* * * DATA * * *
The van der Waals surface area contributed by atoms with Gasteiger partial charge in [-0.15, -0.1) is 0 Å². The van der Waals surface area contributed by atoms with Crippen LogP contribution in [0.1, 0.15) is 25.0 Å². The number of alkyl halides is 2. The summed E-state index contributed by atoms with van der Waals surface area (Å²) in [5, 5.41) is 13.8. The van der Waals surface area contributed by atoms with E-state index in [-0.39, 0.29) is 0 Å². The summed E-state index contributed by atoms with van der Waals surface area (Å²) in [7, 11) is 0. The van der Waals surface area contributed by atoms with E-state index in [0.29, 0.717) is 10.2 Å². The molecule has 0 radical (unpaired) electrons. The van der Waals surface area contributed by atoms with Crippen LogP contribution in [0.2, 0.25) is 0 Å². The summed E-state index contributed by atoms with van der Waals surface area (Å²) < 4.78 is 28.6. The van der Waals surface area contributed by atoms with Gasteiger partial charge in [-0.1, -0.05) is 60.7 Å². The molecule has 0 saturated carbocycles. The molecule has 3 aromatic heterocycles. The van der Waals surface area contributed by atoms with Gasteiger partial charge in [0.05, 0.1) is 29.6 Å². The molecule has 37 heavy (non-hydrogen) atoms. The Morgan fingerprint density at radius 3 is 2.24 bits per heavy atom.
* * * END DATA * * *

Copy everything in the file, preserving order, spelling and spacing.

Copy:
The van der Waals surface area contributed by atoms with Gasteiger partial charge in [-0.15, -0.1) is 0 Å². The van der Waals surface area contributed by atoms with Crippen LogP contribution in [0.1, 0.15) is 25.0 Å². The number of alkyl halides is 2. The summed E-state index contributed by atoms with van der Waals surface area (Å²) in [5, 5.41) is 13.8. The van der Waals surface area contributed by atoms with E-state index in [-0.39, 0.29) is 0 Å². The summed E-state index contributed by atoms with van der Waals surface area (Å²) in [7, 11) is 0. The van der Waals surface area contributed by atoms with E-state index in [0.29, 0.717) is 10.2 Å². The molecule has 0 radical (unpaired) electrons. The van der Waals surface area contributed by atoms with Crippen LogP contribution in [0.2, 0.25) is 0 Å². The summed E-state index contributed by atoms with van der Waals surface area (Å²) < 4.78 is 28.6. The van der Waals surface area contributed by atoms with Gasteiger partial charge in [-0.1, -0.05) is 60.7 Å². The molecule has 0 saturated carbocycles. The molecule has 3 aromatic heterocycles. The van der Waals surface area contributed by atoms with Gasteiger partial charge in [0.05, 0.1) is 29.6 Å². The molecule has 37 heavy (non-hydrogen) atoms. The Morgan fingerprint density at radius 3 is 2.24 bits per heavy atom.